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International Trade and Development. International Trade and Development. Lecture Outline (1) What do we include in a Growth model? (2) Evidence of the relationship between increased trade (globalisation) and growth – relate to evidence of poverty/inequality and development.

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international trade and development2
International Trade and Development

Lecture Outline

(1) What do we include in a Growth model?

(2) Evidence of the relationship between increased trade (globalisation) and growth – relate to evidence of poverty/inequality and development.

international trade and development3
International Trade and Development

(1) What do we include in a Growth model?

Based on the work of Levine and Renelt (1992, AER, 82(4)).

Prior to this paper, empirical papers were not controlling for appropriate factors.

Levine and Renelt found that many explanatory variables were not robust to changes to the inclusion/exclusion of other variables – some even changed sign!!!

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International Trade and Development

(1) What do we include in a Growth model?

Following a survey of empirical work L&R decide upon 4 explanatory variables,

where INV=investment share of GDP; is initial level of GDP per capita in 1960 (when data begins from); SEC is the initial secondary-school enrollment rate; GPOP is the average annual growth rate of the population growth.

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International Trade and Development

(1) What do we include in a Growth model?

(Q) Why these variables?

Expect higher initial GDP level in 1960 to have a negative effect on real GDP/capita growth – testing the hypothesis that a poor country, ceteris paribus, tends to grow faster than a rich country.

Growth of initially high GDP country


Growth of initially low GDP country


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International Trade and Development

(1) What do we include in a Growth model?

Expect higher initial level of human capital to positively effect real GDP/capita growth – consistent with Solow growth model and more importantly the endogenous growth models.

Increase in INV/GDP expected to positively effect real GDP/capita growth – tests the Solow model and any other economic growth model. Investment is a key driver of growth.

Those countries with high rates of population growth have lower growth rates – finding is not robust to all models.

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International Trade and Development

(2) The Empirical Debate: Trade and Development

We will discuss a number of papers on, the relationship between trade and GDP, on the effect of trade ‘openness’ on GDP and finally the effect of trade on poverty and inequality.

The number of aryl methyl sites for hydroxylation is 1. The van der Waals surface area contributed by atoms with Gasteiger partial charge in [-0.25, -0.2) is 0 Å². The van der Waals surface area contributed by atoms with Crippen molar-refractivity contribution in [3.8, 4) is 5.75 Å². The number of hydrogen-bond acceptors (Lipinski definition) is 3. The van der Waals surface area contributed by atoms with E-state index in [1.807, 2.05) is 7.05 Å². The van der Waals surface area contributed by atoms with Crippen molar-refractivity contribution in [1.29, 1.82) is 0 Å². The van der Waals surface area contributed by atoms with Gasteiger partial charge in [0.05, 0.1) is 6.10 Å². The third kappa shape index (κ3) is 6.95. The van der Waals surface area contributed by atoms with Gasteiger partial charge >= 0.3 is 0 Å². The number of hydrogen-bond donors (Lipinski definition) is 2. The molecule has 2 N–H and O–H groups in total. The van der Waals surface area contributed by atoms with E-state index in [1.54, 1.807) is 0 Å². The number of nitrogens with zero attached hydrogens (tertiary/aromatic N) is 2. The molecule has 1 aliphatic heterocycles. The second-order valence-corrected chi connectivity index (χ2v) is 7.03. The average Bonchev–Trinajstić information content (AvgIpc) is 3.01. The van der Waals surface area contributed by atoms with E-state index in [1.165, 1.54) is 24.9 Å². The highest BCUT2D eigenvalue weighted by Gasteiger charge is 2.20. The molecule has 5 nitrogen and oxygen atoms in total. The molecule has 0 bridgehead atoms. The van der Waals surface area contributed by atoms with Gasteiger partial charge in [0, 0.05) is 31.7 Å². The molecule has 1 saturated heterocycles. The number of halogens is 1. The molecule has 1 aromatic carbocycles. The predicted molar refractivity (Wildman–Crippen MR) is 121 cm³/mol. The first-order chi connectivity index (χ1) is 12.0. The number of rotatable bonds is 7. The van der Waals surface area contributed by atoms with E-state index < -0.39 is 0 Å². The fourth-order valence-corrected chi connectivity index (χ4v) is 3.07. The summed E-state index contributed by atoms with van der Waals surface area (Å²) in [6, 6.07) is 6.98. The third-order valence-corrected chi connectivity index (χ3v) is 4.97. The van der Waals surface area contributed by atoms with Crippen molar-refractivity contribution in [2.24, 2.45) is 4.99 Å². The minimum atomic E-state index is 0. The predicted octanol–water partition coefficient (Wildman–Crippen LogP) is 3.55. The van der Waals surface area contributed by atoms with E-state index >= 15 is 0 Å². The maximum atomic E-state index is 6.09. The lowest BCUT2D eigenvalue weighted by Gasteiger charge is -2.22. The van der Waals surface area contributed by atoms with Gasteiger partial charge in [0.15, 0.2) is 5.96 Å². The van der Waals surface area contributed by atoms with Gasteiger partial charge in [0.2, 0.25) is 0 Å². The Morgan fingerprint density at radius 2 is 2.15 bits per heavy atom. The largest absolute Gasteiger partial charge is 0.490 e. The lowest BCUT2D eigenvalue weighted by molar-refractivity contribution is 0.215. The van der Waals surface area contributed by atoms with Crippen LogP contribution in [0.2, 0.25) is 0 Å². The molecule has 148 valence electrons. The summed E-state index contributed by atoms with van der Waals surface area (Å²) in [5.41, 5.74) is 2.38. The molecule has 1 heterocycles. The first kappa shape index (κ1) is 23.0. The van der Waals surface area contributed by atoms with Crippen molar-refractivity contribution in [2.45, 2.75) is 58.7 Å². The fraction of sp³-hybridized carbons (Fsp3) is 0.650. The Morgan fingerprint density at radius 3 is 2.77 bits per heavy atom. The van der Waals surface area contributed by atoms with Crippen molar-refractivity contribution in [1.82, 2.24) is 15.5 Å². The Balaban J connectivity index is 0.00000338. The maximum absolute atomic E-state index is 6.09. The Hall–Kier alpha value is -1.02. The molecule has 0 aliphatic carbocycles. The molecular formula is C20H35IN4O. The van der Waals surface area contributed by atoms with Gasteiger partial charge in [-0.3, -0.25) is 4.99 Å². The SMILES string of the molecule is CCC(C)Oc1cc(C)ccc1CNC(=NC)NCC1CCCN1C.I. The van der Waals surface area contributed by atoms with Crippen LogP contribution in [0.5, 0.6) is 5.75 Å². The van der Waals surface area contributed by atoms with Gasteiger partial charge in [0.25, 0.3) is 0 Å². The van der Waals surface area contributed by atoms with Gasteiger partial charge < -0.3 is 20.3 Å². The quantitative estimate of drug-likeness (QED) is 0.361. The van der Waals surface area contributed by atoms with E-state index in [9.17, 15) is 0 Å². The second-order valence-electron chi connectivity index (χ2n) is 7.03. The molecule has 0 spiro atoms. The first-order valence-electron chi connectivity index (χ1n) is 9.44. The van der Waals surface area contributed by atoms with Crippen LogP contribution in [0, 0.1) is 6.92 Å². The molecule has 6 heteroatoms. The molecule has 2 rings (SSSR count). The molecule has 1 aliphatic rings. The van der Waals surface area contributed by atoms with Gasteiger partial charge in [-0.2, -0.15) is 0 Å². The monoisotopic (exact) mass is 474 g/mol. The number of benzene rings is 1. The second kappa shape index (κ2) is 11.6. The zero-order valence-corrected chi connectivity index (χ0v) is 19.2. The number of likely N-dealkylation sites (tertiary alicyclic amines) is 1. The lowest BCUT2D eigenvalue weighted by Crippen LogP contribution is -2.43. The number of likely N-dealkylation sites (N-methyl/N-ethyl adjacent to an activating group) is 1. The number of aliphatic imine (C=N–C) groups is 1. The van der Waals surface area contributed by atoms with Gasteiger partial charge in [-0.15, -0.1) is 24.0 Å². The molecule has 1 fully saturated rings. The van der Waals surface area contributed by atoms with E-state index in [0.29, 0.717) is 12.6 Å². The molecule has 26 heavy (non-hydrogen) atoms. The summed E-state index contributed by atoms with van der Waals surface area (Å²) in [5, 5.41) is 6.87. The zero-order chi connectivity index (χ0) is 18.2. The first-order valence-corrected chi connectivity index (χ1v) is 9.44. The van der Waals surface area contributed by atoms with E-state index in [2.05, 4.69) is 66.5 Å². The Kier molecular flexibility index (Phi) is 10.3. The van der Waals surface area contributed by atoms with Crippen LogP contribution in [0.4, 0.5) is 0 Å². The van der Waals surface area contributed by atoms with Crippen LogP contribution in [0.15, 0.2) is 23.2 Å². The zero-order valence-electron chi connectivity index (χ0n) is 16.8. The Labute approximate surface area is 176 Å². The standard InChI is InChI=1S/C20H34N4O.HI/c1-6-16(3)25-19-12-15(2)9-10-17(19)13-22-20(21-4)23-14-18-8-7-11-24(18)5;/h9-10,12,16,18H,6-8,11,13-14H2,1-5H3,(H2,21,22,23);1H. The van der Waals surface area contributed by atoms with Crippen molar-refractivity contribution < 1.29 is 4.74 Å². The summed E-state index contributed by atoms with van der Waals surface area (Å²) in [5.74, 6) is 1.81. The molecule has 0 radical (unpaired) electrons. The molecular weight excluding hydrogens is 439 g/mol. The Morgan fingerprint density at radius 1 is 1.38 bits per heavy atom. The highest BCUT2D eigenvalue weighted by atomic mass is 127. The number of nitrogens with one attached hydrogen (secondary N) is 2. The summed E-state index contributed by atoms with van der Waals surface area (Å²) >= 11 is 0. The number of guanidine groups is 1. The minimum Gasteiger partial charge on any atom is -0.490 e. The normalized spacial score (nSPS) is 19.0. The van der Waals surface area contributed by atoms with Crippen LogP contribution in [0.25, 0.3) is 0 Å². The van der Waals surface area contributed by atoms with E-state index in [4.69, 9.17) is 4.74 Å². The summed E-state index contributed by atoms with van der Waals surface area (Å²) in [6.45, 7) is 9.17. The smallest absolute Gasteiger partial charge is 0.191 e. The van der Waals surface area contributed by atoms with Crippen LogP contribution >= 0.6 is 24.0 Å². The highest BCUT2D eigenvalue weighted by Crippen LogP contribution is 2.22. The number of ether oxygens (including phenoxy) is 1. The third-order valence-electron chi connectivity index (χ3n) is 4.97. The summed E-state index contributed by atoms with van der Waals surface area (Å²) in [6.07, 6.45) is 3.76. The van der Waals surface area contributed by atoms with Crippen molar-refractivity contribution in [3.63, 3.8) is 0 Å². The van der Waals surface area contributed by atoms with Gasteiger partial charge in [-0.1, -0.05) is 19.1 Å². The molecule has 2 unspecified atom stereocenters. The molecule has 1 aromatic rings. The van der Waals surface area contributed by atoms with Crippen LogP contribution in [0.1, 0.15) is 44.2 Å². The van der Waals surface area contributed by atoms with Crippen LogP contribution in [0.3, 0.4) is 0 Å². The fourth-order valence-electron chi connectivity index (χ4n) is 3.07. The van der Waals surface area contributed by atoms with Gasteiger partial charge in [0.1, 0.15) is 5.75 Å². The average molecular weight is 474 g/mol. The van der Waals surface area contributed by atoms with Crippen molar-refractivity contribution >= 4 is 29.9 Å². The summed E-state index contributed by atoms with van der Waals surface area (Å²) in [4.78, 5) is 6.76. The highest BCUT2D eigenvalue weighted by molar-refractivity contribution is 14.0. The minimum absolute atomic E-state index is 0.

Look at Greenaway et al (2002), Irwin and Tervio (2000) and Dollar and Kraay (2004).

First 2 papers focus on the impact of international trade on growth/income of countries using samples of countries over a number of years.

Dollar and Kraay (2004) focuses on link between trade and poverty/income inequality.

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International Trade and Development

The key concern though when estimating the link between trade and growth is the issue of endogeneity which prevents a correct estimate of the impact trade has on growth – I.E.


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International Trade and Development

Greenaway et al (2001)

Focus on the issue of trade liberalisation and its impact on GDP growth – so not looking at impact of trade liberalisation on poverty or income distribution or development.

Reason for the paper is the inconclusive evidence from previous work – argue that reason for debate is (i) inappropriate methodology and (ii) how trade liberalisation is measured.

Previous research can be criticised for not using panel techniques that control for (i) country-specific effects, (ii) time-effects and (iii) an unobserved error effect that varies across both countries and years (time) which is assumed to be uncorrelated.

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International Trade and Development

Greenaway et al (2001) cont…

The Core growth model is based on the empirical work of Levine and Renalt (1992) and theoretical developments by Romer (1990).

Robust variables included in most core growth models are:

(i) investment, (ii) population growth, (iii) initial human capital, (iv) initial GDP per capita.

Greenaway et al also add to this list of explanatory variables, (v) terms of trade variable and (vi) trade liberalisation proxies.